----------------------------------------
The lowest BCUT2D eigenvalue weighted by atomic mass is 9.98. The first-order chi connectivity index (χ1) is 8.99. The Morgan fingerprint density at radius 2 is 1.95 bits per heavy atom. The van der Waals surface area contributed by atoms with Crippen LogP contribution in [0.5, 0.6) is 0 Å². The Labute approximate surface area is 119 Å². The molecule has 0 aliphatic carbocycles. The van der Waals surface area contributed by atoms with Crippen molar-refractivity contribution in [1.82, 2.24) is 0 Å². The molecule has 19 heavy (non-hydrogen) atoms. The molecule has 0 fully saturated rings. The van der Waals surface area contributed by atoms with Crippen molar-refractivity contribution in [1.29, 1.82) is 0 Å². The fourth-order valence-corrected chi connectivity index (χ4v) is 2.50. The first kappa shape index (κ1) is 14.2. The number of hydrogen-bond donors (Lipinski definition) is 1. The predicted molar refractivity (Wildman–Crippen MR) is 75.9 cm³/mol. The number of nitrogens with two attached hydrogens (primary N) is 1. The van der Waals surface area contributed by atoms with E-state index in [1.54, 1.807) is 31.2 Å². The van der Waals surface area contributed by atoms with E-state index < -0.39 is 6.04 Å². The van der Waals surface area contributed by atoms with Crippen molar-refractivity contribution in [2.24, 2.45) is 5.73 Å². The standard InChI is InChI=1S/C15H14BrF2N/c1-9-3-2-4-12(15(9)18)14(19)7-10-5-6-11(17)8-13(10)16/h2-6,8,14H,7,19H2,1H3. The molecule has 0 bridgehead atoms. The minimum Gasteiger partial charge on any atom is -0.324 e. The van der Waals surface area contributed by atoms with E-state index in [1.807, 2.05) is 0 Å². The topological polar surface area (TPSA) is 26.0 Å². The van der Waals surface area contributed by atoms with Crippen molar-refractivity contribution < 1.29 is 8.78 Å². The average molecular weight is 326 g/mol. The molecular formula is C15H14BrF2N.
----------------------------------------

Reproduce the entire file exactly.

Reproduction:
The lowest BCUT2D eigenvalue weighted by atomic mass is 9.98. The first-order chi connectivity index (χ1) is 8.99. The Morgan fingerprint density at radius 2 is 1.95 bits per heavy atom. The van der Waals surface area contributed by atoms with Crippen LogP contribution in [0.5, 0.6) is 0 Å². The Labute approximate surface area is 119 Å². The molecule has 0 aliphatic carbocycles. The van der Waals surface area contributed by atoms with Crippen molar-refractivity contribution in [1.82, 2.24) is 0 Å². The molecule has 19 heavy (non-hydrogen) atoms. The molecule has 0 fully saturated rings. The van der Waals surface area contributed by atoms with Crippen molar-refractivity contribution in [1.29, 1.82) is 0 Å². The fourth-order valence-corrected chi connectivity index (χ4v) is 2.50. The first kappa shape index (κ1) is 14.2. The number of hydrogen-bond donors (Lipinski definition) is 1. The predicted molar refractivity (Wildman–Crippen MR) is 75.9 cm³/mol. The number of nitrogens with two attached hydrogens (primary N) is 1. The van der Waals surface area contributed by atoms with E-state index in [1.54, 1.807) is 31.2 Å². The van der Waals surface area contributed by atoms with E-state index < -0.39 is 6.04 Å². The van der Waals surface area contributed by atoms with Crippen molar-refractivity contribution in [2.24, 2.45) is 5.73 Å². The standard InChI is InChI=1S/C15H14BrF2N/c1-9-3-2-4-12(15(9)18)14(19)7-10-5-6-11(17)8-13(10)16/h2-6,8,14H,7,19H2,1H3. The molecule has 0 bridgehead atoms. The minimum Gasteiger partial charge on any atom is -0.324 e. The van der Waals surface area contributed by atoms with E-state index in [1.807, 2.05) is 0 Å². The topological polar surface area (TPSA) is 26.0 Å². The van der Waals surface area contributed by atoms with Crippen molar-refractivity contribution < 1.29 is 8.78 Å². The average molecular weight is 326 g/mol. The molecular formula is C15H14BrF2N.